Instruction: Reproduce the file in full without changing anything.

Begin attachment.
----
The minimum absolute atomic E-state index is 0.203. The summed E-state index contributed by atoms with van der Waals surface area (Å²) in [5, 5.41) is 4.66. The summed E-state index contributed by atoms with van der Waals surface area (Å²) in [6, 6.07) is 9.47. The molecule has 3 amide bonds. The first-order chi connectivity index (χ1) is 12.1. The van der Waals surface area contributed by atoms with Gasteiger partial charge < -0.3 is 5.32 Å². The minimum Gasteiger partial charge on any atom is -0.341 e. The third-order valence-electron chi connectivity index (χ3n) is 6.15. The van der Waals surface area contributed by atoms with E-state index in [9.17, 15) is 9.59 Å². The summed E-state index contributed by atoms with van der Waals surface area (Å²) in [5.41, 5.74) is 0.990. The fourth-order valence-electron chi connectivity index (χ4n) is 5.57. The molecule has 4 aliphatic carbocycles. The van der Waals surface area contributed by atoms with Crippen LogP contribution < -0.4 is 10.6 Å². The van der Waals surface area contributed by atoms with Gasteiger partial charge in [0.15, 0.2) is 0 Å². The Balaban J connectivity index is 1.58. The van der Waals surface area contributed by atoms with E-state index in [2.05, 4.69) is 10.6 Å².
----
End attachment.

The minimum absolute atomic E-state index is 0.203. The summed E-state index contributed by atoms with van der Waals surface area (Å²) in [5, 5.41) is 4.66. The summed E-state index contributed by atoms with van der Waals surface area (Å²) in [6, 6.07) is 9.47. The molecule has 3 amide bonds. The first-order chi connectivity index (χ1) is 12.1. The van der Waals surface area contributed by atoms with Gasteiger partial charge < -0.3 is 5.32 Å². The minimum Gasteiger partial charge on any atom is -0.341 e. The third-order valence-electron chi connectivity index (χ3n) is 6.15. The van der Waals surface area contributed by atoms with E-state index in [9.17, 15) is 9.59 Å². The summed E-state index contributed by atoms with van der Waals surface area (Å²) in [5.41, 5.74) is 0.990. The fourth-order valence-electron chi connectivity index (χ4n) is 5.57. The molecule has 4 aliphatic carbocycles. The van der Waals surface area contributed by atoms with Crippen LogP contribution < -0.4 is 10.6 Å². The van der Waals surface area contributed by atoms with Gasteiger partial charge in [0.15, 0.2) is 0 Å². The Balaban J connectivity index is 1.58. The van der Waals surface area contributed by atoms with E-state index in [2.05, 4.69) is 10.6 Å².